I have spoken about CLIL, its foundations, where to get theoretical background about CLIL education. We need to start to see some examples of activities, resources created by teachers in their daily practice. Examples which can, I hope, help us to better understand the theory but also to inspire our own production of activities.
I find the approach to bilingual education that Andalusia in Spain is taking particularly attractive. Every new teacher in a bilingual program takes an intense course that includes theoretical instruction, presentations by researchers and work sessions with teachers with experience in the program. The teachers also spend time during their introduction to the program creating activities that can be used in a class following a CLIL approach. It doesn´t finish here, teachers keep on working together and producing activities that are normally placed online, using either a blog or a wiki. The best part of all this? All these resources are online available for us to look at, explore and reuse for our purposes and needs. And I honestly think that some are really inspiring.
First, we can have a look at the several templates they have created to create a CLIL lesson plan. The first one elaborated by Isabel Pérez, whose website I have already introduced, is very thorough and has all the components we need to include in a CLIL lesson plan. It also includes links to clarify some of the sections and links to pedagogical background behind CLIL.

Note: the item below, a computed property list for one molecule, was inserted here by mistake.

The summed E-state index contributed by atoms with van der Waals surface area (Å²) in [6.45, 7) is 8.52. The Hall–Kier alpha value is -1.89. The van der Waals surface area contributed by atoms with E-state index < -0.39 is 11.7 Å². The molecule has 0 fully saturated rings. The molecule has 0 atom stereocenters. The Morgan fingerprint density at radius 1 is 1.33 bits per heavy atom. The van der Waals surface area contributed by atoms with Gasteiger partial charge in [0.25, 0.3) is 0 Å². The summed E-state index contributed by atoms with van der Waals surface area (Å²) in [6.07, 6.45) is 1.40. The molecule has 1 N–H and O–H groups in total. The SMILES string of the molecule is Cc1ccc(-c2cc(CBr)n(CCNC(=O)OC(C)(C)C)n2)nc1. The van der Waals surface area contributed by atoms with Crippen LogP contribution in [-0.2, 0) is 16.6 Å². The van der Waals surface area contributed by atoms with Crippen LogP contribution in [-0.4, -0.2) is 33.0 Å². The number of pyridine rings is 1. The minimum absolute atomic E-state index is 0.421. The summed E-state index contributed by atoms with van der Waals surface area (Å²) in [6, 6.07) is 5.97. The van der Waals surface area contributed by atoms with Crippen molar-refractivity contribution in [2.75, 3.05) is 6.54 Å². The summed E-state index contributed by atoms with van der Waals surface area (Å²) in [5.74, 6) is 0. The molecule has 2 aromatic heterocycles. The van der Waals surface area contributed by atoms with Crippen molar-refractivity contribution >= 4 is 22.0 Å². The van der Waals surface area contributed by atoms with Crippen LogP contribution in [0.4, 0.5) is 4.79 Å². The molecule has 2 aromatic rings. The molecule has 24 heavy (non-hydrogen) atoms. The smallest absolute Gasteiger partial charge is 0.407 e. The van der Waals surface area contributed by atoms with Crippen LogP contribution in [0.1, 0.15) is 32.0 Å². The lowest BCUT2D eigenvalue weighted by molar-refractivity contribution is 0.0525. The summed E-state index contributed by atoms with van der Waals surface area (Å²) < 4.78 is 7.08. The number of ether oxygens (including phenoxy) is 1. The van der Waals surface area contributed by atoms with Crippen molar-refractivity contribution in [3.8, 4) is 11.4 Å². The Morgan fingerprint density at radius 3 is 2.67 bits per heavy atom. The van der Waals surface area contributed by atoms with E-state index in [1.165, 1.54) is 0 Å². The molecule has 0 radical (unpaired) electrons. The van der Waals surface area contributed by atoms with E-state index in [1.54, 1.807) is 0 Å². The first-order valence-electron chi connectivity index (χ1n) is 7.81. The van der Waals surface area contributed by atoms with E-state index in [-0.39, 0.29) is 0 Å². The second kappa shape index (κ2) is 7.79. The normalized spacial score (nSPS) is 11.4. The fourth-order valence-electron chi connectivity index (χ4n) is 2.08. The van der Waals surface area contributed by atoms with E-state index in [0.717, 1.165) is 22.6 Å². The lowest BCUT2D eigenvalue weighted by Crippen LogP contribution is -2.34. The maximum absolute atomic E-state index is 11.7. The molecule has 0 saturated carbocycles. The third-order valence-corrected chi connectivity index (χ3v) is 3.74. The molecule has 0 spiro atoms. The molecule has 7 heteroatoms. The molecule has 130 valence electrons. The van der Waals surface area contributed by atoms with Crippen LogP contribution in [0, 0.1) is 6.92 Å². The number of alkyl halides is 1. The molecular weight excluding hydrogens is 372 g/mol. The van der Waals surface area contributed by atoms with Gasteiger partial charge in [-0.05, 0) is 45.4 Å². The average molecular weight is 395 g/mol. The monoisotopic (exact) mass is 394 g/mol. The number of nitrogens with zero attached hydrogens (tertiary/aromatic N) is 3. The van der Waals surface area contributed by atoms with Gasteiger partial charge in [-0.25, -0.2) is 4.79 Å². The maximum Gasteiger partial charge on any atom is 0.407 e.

All these resources can be found in the wiki created by the CEP (Centro de profesores) in Granada. The wiki is for teachers to have a common space to work together, share resources and learn form each other. It was created after one of the professional development sessions for teachers in bilingual programs and has been used as a meeting point for everyone interested in developing bilingual programs under a CLIL approach in the province.
Another template is available in the blog of Pilar Torres who is the Language Advisor in another CEP, in Córdoba. I will spend more time talking about this blog which offers a lot of useful and valuable information on CLIL and many other subjects. Today, let me just introduce a different proposal of template to create a CLIL activity. This one is more simplified but it can also be useful for our needs in Alberta.
I find it essential to have a consistent approach to the way we organize our lessons plans making sure that the key linguistic, pedagogical and cultural components are included. It will help our work to a great extent and it will be the only way we can work collaboratively with other teachers in a bilingual program. In my next posts, I will talk about the CEFR (common European framework of reference, MCER in Spanish) and I will introduce some of the activities from the blogs we talked about today.